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August 18, 2006

The Constitution and Terrorists

John Gibson and Bob Maistros do a great job at analyzing the recent decision to prevent the NSA from using warrantless wiretaps. First, John Gibson notes that the Constitution was left entirely unaddressed in the anti-Bush rant made by the deciding judge. And Bob Maistros one-ups Gibson, noting something interesting. There are some conspiracy-theorists among the Democrats that believe President Bush will try to become a dictator, ensuring his rule for the rest of his life. However, judges may be the ones that fill that role. Jimmy Carter's appointment, and others, can, in some cases, have all the power that the President or Congress (or even both) has, and can never leave office.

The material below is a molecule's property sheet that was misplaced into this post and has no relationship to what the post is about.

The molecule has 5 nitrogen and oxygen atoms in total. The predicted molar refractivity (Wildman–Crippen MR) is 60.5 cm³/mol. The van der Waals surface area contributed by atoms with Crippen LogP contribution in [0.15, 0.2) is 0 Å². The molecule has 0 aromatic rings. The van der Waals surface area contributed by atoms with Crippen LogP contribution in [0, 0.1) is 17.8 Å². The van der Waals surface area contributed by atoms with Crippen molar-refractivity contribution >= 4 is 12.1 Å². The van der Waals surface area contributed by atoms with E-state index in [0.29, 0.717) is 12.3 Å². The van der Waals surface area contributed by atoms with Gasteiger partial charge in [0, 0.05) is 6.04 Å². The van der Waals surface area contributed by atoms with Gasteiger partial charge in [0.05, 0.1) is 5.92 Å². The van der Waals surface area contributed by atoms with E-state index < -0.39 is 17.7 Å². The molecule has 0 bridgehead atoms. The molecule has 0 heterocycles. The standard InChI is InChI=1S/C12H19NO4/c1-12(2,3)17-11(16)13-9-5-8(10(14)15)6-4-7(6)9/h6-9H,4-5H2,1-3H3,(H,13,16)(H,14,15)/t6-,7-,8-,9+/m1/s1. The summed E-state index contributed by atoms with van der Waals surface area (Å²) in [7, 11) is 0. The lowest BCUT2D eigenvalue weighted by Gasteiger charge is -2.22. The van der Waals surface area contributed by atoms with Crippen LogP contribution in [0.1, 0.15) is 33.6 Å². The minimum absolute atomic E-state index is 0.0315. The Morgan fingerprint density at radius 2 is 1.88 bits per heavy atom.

But what really takes the cake is the jurist's snide comment that "there are no hereditary Kings in America and no powers not created by the Constitution."

Oh, really? Then inform me, kindly, where it says in the Constitution that the judiciary can mandate on-demand abortions. Or equal rights for homosexuals. Or restrictions on prayer and religious activities in schools. Or open-the-floodgates, break-the-bank expansions of tort liability and medical malpractice.

"No kings in America?" Judiciary, heal thyself.
Such decisions can be overturned, but can we always rely on appeals to ensure that bad decisions do not continue?

The point of wiretaps is to protect us. A friend of mine, who happens to be a Democrat, recently said that she has nothing to hide, and for that reason, she will not hide anything. If we have nothing to hide, then why should any of us be applauding a decision which will make terror plots that much easier to plan?